Almost every day now brings a new article or broadcast demanding an open-minded investigation of the Wuhan Institute of Virology. The veteran New York Times and Nature science writer Nicholas Wade pointed the finger squarely at the lab in a long essay published by the Bulletin of the Atomic Scientists. Two lengthy essays by left-leaning journalists, Nathan Robinson in Current Affairs and Donald McNeil on Medium, have argued that it’s time to revisit the lab theory. Just because Donald Trump thought the virus came out of a lab does not mean that it did not.
The problem is partly that journalists confused two different theories last year: that the virus might have escaped from a laboratory openly doing research that was intended to prevent a pandemic, or that a secret project to create a nasty virus for use as a bioweapon had either gone wrong or succeeded all too well. The latter theory remains implausible; the former has never been so.
After all, the first Sars virus — which is not nearly as infectious — was caught in the lab by scientists at least four times in 2003-04, in Taiwan, Singapore, and Beijing (twice). Alarmingly, there is still no clear evidence as to how it happened in three of those cases: no dropped test tube or punctured glove. So there need not be any record of an incident, and the Wuhan scientists who swear that no accident happened might be right, but it still might have leaked.
It was not entirely journalists’ fault that the two ideas got confused. Early in the pandemic, two groups of scientists published articles insisting on a natural origin and criticizing lab-based theories. Both made little distinction between a leaked virus and an engineered one. In early February 2020, when almost nothing was known about the virus, let alone its origin, Dr. Peter Daszak of the EcoHealth Alliance drafted a letter to the Lancet that 27 scientists eventually signed: “We stand together to strongly condemn conspiracy theories suggesting that 2019-nCoV does not have a natural origin.” This was taken to rule out the leak of a natural virus from a lab and the engineering of a synthetic one.
The mainstream media echoed the language. By raising the possibility of a lab leak, Sen. Tom Cotton was accused by the Washington Post of “fanning the embers of a conspiracy theory that experts have repeatedly debunked;” the New York Times said the Wuhan laboratory had been “the focus of unfounded conspiracy theories promoted by the Trump administration;” and National Public Radio reported that “scientists debunk lab accident theory.” In the Guardian, Dr. Daszak wrote an article headlined: “Ignore the conspiracy theories: scientists know COVID-19 wasn’t created in a lab.”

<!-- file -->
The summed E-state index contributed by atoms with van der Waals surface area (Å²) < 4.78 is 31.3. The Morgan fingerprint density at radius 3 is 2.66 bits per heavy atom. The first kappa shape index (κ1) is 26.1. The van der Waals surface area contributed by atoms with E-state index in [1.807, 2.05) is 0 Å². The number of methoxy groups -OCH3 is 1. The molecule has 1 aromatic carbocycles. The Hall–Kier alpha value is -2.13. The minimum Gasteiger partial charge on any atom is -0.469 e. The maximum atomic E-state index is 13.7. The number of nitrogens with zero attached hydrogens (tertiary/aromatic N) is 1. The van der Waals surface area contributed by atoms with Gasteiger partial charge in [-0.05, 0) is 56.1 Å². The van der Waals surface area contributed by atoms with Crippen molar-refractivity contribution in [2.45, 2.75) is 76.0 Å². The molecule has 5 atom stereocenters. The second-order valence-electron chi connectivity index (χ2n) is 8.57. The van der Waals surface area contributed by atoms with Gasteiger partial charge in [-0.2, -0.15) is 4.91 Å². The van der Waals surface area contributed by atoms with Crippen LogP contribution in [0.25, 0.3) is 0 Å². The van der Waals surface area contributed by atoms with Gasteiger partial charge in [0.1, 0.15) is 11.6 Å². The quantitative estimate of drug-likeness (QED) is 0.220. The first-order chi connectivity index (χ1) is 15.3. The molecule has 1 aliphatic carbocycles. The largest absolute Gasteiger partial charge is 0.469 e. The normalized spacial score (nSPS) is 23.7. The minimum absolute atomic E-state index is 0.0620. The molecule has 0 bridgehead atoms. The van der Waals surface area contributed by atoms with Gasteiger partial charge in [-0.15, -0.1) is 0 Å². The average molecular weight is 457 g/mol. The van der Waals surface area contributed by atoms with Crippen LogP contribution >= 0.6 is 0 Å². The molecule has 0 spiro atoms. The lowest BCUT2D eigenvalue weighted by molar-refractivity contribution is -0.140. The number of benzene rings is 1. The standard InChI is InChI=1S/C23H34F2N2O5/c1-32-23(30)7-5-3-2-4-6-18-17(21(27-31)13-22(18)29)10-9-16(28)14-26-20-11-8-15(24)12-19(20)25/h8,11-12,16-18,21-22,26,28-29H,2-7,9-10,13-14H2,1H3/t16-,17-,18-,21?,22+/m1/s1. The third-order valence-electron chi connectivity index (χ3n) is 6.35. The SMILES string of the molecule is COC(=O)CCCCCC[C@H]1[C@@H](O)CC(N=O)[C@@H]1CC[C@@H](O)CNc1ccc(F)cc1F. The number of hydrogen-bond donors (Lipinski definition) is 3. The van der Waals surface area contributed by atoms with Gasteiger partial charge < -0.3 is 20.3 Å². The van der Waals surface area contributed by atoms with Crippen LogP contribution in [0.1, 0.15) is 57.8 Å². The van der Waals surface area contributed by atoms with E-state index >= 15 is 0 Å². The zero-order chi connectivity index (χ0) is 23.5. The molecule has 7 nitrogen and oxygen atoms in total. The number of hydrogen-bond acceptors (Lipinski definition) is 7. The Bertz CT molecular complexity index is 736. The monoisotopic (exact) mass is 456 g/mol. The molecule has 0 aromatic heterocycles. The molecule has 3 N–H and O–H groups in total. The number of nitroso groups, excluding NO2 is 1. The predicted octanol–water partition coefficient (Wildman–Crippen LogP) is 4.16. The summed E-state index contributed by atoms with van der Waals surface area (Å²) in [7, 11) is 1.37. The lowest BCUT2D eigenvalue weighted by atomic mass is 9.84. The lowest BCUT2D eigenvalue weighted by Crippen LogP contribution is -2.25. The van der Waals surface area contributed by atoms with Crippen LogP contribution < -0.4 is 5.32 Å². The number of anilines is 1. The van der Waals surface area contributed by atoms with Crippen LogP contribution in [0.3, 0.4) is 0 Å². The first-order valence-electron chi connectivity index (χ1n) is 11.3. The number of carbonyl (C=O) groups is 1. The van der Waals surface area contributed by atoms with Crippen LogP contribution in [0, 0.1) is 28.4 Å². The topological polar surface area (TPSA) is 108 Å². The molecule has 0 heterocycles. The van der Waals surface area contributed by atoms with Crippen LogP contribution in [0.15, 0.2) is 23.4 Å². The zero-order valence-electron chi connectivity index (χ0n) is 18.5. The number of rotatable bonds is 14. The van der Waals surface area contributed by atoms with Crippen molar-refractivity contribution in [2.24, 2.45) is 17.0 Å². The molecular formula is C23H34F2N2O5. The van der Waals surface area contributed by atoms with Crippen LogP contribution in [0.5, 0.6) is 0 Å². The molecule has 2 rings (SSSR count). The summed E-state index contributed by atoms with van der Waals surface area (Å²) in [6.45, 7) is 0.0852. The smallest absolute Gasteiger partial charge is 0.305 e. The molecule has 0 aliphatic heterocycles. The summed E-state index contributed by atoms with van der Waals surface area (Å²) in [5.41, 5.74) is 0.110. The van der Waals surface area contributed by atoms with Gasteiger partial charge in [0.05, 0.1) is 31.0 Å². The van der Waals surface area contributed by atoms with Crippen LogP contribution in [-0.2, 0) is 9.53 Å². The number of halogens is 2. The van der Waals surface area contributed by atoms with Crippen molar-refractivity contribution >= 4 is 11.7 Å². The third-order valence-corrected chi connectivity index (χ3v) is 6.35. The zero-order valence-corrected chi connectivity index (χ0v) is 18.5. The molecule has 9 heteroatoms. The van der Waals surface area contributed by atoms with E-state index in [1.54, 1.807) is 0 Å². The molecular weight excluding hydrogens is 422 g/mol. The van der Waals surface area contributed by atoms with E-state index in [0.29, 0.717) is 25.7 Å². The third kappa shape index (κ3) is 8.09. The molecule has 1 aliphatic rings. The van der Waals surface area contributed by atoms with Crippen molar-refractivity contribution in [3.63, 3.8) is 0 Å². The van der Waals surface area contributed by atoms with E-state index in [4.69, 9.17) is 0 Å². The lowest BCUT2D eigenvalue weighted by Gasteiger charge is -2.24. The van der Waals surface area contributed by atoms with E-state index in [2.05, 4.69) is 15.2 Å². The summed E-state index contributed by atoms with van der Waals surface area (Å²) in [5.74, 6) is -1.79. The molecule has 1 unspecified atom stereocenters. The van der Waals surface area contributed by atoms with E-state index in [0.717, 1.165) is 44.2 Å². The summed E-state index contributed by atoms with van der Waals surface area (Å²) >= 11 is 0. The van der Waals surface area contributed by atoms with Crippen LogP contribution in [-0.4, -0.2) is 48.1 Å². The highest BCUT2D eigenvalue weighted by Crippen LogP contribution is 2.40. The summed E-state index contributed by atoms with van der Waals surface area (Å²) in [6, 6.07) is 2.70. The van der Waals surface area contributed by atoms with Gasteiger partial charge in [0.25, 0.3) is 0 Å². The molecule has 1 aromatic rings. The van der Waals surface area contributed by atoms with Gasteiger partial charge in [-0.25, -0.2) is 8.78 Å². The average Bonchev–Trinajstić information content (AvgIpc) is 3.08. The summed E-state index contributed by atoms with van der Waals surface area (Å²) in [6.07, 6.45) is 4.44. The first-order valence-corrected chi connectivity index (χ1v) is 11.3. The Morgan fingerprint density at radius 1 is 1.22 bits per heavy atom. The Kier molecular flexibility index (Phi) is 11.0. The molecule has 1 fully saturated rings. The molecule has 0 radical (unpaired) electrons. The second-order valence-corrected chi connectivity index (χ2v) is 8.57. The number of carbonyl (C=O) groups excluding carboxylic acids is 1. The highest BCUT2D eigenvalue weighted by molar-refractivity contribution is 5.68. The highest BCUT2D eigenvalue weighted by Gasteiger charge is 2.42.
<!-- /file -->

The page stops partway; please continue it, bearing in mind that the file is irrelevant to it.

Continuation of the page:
Dr. Daszak, a British-born parasitologist, is an accomplished “grantrepreneur” who built an empire out of hunting viruses and analyzing them in laboratories, much of it in China. The EcoHealth Alliance, a foundation he created a decade ago out of a sleepy wildlife charity, has garnered $17 million a year, mainly from the Pentagon, the National Institutes of Health, and the Agency for International Development — and paying him $400,000 a year. No wonder he wanted to squash any “rumors, misinformation and conspiracy theories, as he put it in his email to fellow scientists. “We declare no competing interests,” said the Lancet statement, which was odd given that Dr. Daszak had collaborated closely with and provided funding for the laboratory in Wuhan that was under suspicion.
The other article that convinced many people that a lab theory could be ruled out came from Dr. Kristian Andersen at the Scripps Research Translational Institute and four of his colleagues and was published in Nature Medicine magazine in March 2020. They assembled arguments against the virus having been engineered, relying particularly on the logic that engineering a virus would have left traces in the genome and would have used a known template. Both are arguable, but in any case, the paper said little about the possibility of a natural bat virus leaking from a lab by mistake. Yet it was taken by “fact-checkers” at Facebook, Wikipedia, and in the mainstream media as ruling out that too. For months, therefore, any discussion of lab leaks got tagged as “conspiracy theory.”